Methods: A survey was conducted over the course of 5 days (from April 21 to 25, 2020), targeting all adult ID specialists currently in the medical field in South Korea (n = 265). An online-based survey was forwarded via text message and e-mail. Only one response was accepted from each participant.

Results: Of these 265 ID specialists gotten to, 132 (49.8%) responded. The highest proportion of the respondents envisaged the current COVID-19 outbreak to end after December 2020 (47.7% for the domestic Korean outbreak and 70.5% for the global pandemic); moreover, 60.7% of them stated that a second nationwide wave is likely to occur between September and December 2020 in South Korea. N95 respirators were considered to be the most important item in hospitals in preparation for a second wave. The most important policy to be implemented at the national level was securing national hospitals designated for the treatment of ID (67.4%).

Conclusion: ID experts in South Korea believe that the COVID-19 pandemic may not be easily controlled and that a second nationwide wave is likely to occur in South Korea. Our results indicate that Korean ID specialists believe that a high level of preparation is needed in various aspects, including the procurement of personal protective equipment, to respond efficiently to a second outbreak.
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http://dx.doi.org/10.3904/kjim.2020.222DOI Listing
http://www.ncbi.nlm.nih.gov/pmc/articles/PMC7652668PMC
November 2020

A Fatal Case of Bacteremia Caused by Non-O1/O139.

Infect Chemother 2021 Jun 19;53(2):384-390. Epub 2020 Aug 19.

Department of Internal Medicine, School of Medicine, Kyungpook National University, Daegu, Korea.

is a pathogen known to cause the waterborne epidemic disease cholera. Overall, O1 or O139 strains produce the cholera toxin that cause gastroenteritis, resulting in watery diarrhea. Most of the enterocolitis caused by can be easily treated with fluid therapy and conservative care. However, non-O1/O139 strains can cause extraintestinal infections, such as wound infection or sepsis, in immunocompromised patients. The clinical course of these infections is very similar to that of infection. We report about a 52-year-old man without previous underlying disease who was diagnosed with non-O1/O139 infection and died within 72 hours after admission to the intensive care unit.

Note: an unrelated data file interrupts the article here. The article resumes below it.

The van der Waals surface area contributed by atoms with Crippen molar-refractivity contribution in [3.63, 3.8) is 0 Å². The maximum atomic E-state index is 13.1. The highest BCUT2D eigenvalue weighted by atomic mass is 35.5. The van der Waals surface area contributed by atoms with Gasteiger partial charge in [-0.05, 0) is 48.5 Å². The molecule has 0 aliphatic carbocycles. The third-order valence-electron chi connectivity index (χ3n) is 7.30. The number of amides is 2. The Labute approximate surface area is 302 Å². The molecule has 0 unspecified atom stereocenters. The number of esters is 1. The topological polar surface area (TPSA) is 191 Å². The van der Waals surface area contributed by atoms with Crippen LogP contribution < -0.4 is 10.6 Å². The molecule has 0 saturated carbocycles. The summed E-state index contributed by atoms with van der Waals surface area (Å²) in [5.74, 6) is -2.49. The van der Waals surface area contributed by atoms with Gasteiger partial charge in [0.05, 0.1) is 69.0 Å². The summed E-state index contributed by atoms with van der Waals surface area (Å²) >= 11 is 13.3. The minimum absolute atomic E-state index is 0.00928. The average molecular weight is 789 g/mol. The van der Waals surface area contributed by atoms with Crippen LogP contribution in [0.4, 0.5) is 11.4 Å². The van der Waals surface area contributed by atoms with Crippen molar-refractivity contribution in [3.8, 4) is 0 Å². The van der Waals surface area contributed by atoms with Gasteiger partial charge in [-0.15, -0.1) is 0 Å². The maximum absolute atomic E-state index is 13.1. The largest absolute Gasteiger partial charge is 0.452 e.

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http://dx.doi.org/10.3947/ic.2020.0301DOI Listing
http://www.ncbi.nlm.nih.gov/pmc/articles/PMC8258294PMC
June 2021

The Clinical Characteristics and Outcomes of Patients with Moderate-to-Severe Coronavirus Disease 2019 Infection and Diabetes in Daegu, South Korea.

Diabetes Metab J 2020 08 12;44(4):602-613. Epub 2020 Aug 12.

Department of Internal Medicine, Kyungpook National University Hospital, School of Medicine, Kyungpook National University, Daegu, Korea.

Background: Coronavirus disease 2019 (COVID-19) is a global pandemic that had affected more than eight million people worldwide by June 2020. Given the importance of the presence of diabetes mellitus (DM) for host immunity, we retrospectively evaluated the clinical characteristics and outcomes of moderate-to-severe COVID-19 in patients with diabetes.

Methods: We conducted a multi-center observational study of 1,082 adult inpatients (aged ≥18 years) who were admitted to one of five university hospitals in Daegu because of the severity of their COVID-19-related disease. The demographic, laboratory, and radiologic findings, and the mortality, prevalence of severe disease, and duration of quarantine were compared between patients with and without DM. In addition, 1:1 propensity score (PS)-matching was conducted with the DM group.

Results: Compared with the non-DM group (=847), patients with DM (=235) were older, exhibited higher mortality, and required more intensive care. Even after PS-matching, patients with DM exhibited more severe disease, and DM remained a prognostic factor for higher mortality (hazard ratio, 2.40; 95% confidence interval, 1.38 to 4.15). Subgroup analysis revealed that the presence of DM was associated with higher mortality, especially in older people (≥70 years old). Prior use of a dipeptidyl peptidase-4 inhibitor or a renin-angiotensin system inhibitor did not affect mortality or the clinical severity of the disease.

Conclusion: DM is a significant risk factor for COVID-19 severity and mortality. Our findings imply that COVID-19 patients with DM, especially if elderly, require special attention and prompt intensive care.
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http://dx.doi.org/10.4093/dmj.2020.0146DOI Listing
http://www.ncbi.nlm.nih.gov/pmc/articles/PMC7453989PMC
August 2020

Clinical Course and Outcomes of 3,060 Patients with Coronavirus Disease 2019 in Korea, January-May 2020.

J Korean Med Sci 2020 Aug 3;35(30):e280. Epub 2020 Aug 3.

Department of Internal Medicine, Seoul National University Hospital, Seoul National University College of Medicine, Seoul, Korea.

Background: The fatality rate of patients with coronavirus disease 2019 (COVID-19) varies among countries owing to demographics, patient comorbidities, surge capacity of healthcare systems, and the quality of medical care. We assessed the clinical outcomes of patients with COVID-19 during the first wave of the epidemic in Korea.

Methods: Using a modified World Health Organization clinical record form, we obtained clinical data for 3,060 patients with COVID-19 treated at 55 hospitals in Korea. Disease severity scores were defined as: 1) no limitation of daily activities; 2) limitation of daily activities but no need for supplemental oxygen; 3) supplemental oxygen via nasal cannula; 4) supplemental oxygen via facial mask; 5) non-invasive mechanical ventilation; 6) invasive mechanical ventilation; 7) multi-organ failure or extracorporeal membrane oxygenation therapy; and 8) death. Recovery was defined as a severity score of 1 or 2, or discharge and release from isolation.